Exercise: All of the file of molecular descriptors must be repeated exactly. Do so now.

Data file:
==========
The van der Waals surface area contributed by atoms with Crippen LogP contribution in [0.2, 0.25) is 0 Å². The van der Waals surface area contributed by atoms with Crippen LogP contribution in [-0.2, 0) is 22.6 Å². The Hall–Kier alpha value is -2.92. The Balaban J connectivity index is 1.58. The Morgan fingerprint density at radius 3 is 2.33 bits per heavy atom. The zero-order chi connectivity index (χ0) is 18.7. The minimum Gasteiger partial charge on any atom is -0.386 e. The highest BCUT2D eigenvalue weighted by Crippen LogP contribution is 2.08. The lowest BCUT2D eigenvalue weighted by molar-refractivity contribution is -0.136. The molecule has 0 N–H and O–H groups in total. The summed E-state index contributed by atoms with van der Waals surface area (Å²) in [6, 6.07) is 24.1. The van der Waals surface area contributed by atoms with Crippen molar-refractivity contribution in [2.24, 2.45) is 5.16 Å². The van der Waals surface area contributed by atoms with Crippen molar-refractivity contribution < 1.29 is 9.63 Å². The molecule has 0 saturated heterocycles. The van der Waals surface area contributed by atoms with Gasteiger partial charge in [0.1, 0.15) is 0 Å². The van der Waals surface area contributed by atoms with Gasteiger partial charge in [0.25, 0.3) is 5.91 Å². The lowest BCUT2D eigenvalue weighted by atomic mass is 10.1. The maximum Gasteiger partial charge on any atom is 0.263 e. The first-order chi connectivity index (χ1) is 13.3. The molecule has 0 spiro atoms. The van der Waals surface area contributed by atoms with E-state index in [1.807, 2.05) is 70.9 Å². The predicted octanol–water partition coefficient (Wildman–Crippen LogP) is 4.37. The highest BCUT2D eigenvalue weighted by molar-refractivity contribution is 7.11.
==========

The van der Waals surface area contributed by atoms with Crippen LogP contribution in [0.2, 0.25) is 0 Å². The van der Waals surface area contributed by atoms with Crippen LogP contribution in [-0.2, 0) is 22.6 Å². The Hall–Kier alpha value is -2.92. The Balaban J connectivity index is 1.58. The Morgan fingerprint density at radius 3 is 2.33 bits per heavy atom. The zero-order chi connectivity index (χ0) is 18.7. The minimum Gasteiger partial charge on any atom is -0.386 e. The highest BCUT2D eigenvalue weighted by Crippen LogP contribution is 2.08. The lowest BCUT2D eigenvalue weighted by molar-refractivity contribution is -0.136. The molecule has 0 N–H and O–H groups in total. The summed E-state index contributed by atoms with van der Waals surface area (Å²) in [6, 6.07) is 24.1. The van der Waals surface area contributed by atoms with Crippen molar-refractivity contribution in [2.24, 2.45) is 5.16 Å². The van der Waals surface area contributed by atoms with Crippen molar-refractivity contribution < 1.29 is 9.63 Å². The molecule has 0 saturated heterocycles. The van der Waals surface area contributed by atoms with Gasteiger partial charge in [0.1, 0.15) is 0 Å². The van der Waals surface area contributed by atoms with Gasteiger partial charge in [0.25, 0.3) is 5.91 Å². The lowest BCUT2D eigenvalue weighted by atomic mass is 10.1. The maximum Gasteiger partial charge on any atom is 0.263 e. The first-order chi connectivity index (χ1) is 13.3. The molecule has 0 spiro atoms. The van der Waals surface area contributed by atoms with E-state index in [1.807, 2.05) is 70.9 Å². The predicted octanol–water partition coefficient (Wildman–Crippen LogP) is 4.37. The highest BCUT2D eigenvalue weighted by molar-refractivity contribution is 7.11.